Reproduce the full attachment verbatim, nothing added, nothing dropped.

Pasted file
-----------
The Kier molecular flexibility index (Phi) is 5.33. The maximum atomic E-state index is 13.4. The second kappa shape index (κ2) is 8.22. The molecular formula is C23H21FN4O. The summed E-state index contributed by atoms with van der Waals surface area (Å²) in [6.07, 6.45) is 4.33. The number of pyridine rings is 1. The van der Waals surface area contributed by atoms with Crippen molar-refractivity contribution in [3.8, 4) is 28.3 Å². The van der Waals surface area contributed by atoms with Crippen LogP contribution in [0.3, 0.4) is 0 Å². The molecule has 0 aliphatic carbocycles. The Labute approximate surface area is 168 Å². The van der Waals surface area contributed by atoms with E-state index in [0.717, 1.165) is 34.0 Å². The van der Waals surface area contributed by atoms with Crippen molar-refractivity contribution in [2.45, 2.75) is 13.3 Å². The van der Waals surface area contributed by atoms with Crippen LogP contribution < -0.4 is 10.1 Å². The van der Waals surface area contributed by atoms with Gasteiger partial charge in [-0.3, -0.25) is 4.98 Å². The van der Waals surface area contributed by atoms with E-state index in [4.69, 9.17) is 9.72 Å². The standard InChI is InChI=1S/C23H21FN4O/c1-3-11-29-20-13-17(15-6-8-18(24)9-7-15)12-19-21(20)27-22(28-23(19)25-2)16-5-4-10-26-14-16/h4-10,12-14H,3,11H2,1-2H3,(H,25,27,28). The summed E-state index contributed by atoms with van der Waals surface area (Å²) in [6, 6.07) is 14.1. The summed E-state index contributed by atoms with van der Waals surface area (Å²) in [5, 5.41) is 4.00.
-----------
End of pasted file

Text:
The Kier molecular flexibility index (Phi) is 5.33. The maximum atomic E-state index is 13.4. The second kappa shape index (κ2) is 8.22. The molecular formula is C23H21FN4O. The summed E-state index contributed by atoms with van der Waals surface area (Å²) in [6.07, 6.45) is 4.33. The number of pyridine rings is 1. The van der Waals surface area contributed by atoms with Crippen molar-refractivity contribution in [3.8, 4) is 28.3 Å². The van der Waals surface area contributed by atoms with Crippen LogP contribution in [0.3, 0.4) is 0 Å². The molecule has 0 aliphatic carbocycles. The Labute approximate surface area is 168 Å². The van der Waals surface area contributed by atoms with E-state index in [0.717, 1.165) is 34.0 Å². The van der Waals surface area contributed by atoms with Crippen molar-refractivity contribution in [2.45, 2.75) is 13.3 Å². The van der Waals surface area contributed by atoms with Crippen LogP contribution < -0.4 is 10.1 Å². The van der Waals surface area contributed by atoms with Gasteiger partial charge in [-0.3, -0.25) is 4.98 Å². The van der Waals surface area contributed by atoms with E-state index in [4.69, 9.17) is 9.72 Å². The standard InChI is InChI=1S/C23H21FN4O/c1-3-11-29-20-13-17(15-6-8-18(24)9-7-15)12-19-21(20)27-22(28-23(19)25-2)16-5-4-10-26-14-16/h4-10,12-14H,3,11H2,1-2H3,(H,25,27,28). The summed E-state index contributed by atoms with van der Waals surface area (Å²) in [6, 6.07) is 14.1. The summed E-state index contributed by atoms with van der Waals surface area (Å²) in [5, 5.41) is 4.00.